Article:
The Eclipse IoT community has grown significantly over the last 1-2 years. There are now 20+ Eclipse IoT projects building open source technology for IoT solutions. We are well on our way to providing the key building blocks developers need to build IoT solutions.

Eclipse IoT projects provide some key building blocks for IoT solutions but they are used in conjunction with other technology, ex. enterprise software like Apache Spark, LoRaWAN for networking, specialized hardware, etc. This is why I think it is important we are constantly learning about other technologies being used in IoT.
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For these reasons, I am thrilled with the agenda we have organized for the IoT Summit, our annual IoT event for technologists and developers. In previous, years it has been a 1-day event but this year it has been expanded to 2 days so we can present a broader view on the key open source technologies that are being used for IoT solutions.

As I mentioned, there are lots of technologies that make up an IoT solution. Therefore, the IoT Summit features speakers from outside the Eclipse IoT community, including:
–  Johan Stokking from the Things Network, a very cool Amsterdam based start-up that is building devices to support community based LoRaWAN networks. LoRaWAN seems to be a interesting new standard that could be critical to IoT connectivity.
Robert O’Reilly from Analog Devices will talk about the opportunity and capability of MEMS (very small sensors) and specifically how MEMS is being used in agriculture.
Apache Spark is a new and popular open source project for the IT industry. The ability to process lots of events will be key for any large-scale IoT solution, so it is great to have Trent Gray-Donald, the IBM Distinguished Engineer that is focused on Spark, doing an introduction to Apache Spark at the IoT Summit.
Jared Kaplan and Sean Allen from Marvell Semiconductor will be talking about the open source Kinoma environment that allows the simulation of hardware components to make IoT development easier.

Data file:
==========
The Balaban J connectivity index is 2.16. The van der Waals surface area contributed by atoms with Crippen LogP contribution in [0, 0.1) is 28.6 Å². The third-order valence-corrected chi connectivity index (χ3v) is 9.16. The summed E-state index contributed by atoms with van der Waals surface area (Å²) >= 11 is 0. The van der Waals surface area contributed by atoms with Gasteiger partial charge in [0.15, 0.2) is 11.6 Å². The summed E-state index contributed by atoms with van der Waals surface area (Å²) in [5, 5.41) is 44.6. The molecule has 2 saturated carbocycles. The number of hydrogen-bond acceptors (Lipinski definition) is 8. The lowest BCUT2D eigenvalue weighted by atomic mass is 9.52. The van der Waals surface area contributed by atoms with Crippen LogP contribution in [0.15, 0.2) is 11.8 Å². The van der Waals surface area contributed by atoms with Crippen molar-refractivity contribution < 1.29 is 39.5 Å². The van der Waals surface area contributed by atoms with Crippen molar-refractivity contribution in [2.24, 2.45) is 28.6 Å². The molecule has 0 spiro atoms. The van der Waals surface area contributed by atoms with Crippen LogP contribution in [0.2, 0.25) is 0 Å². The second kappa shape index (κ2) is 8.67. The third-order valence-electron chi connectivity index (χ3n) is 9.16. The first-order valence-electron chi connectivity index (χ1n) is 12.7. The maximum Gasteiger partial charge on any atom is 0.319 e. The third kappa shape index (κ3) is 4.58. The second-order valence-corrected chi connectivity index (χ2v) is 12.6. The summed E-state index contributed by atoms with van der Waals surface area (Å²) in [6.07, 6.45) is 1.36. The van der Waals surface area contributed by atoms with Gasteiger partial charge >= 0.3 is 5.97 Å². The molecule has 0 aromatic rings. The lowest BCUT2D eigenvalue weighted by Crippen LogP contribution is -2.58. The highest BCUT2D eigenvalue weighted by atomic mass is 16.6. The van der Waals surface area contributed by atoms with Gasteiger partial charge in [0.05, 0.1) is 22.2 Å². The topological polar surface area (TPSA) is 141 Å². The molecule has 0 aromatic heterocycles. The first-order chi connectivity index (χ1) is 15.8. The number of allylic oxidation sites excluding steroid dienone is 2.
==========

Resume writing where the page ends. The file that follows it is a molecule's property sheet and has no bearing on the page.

There will also be a number of Eclipse IoT speakers discussing using MQTT for large-scale solutions, integrating IoT gateways,  IoT security technology, and more. We will also be having sessions on three new Eclipse IoT projects: 1) Kai Hudalla from Bosch will talk about the new IoT Server Platform project that is being led by Bosch and Red Hat, 2) Vincent Perrier from IS2T will introduce Edje, a project that aims to make it possible to use a common set of Java apis to run Java code on micro-controllers, and 3) Michael Hirsch and Kai Zimmermann from Bosch will introduce Eclipse hawkBit, a platform for updating IoT software.

It really is an awesome agenda with a great set of IoT expert speakers. Unlike other IoT events, this event is about technology so don’t expect a lot of business model and revenue projection slides. It will be an opportunity for individuals who are researching IoT technology to learn what open source has to offer.

IoT Summit will be held March 8-9 in Reston, VA and is co-located with EclipseCon NA.  I hope to see you in Reston.


IoT is Everywhere at EclipseCon Europe

October 1, 2015

The best thing about the Eclipse IoT community is that that participants real IoT practitioners and IoT experts. Our face-2-face meetings bring together senior technical leaders that are working on the core technology that is powering the IoT solutions of the present and future. This is why I am looking forward to the upcoming Eclipse IoT meetings at  EclipseCon Europe on Nov. 2-5. It is going to be 3 days of IoT learning and discovery for anyone interested in building IoT solutions.

Day 1 – IoT Unconference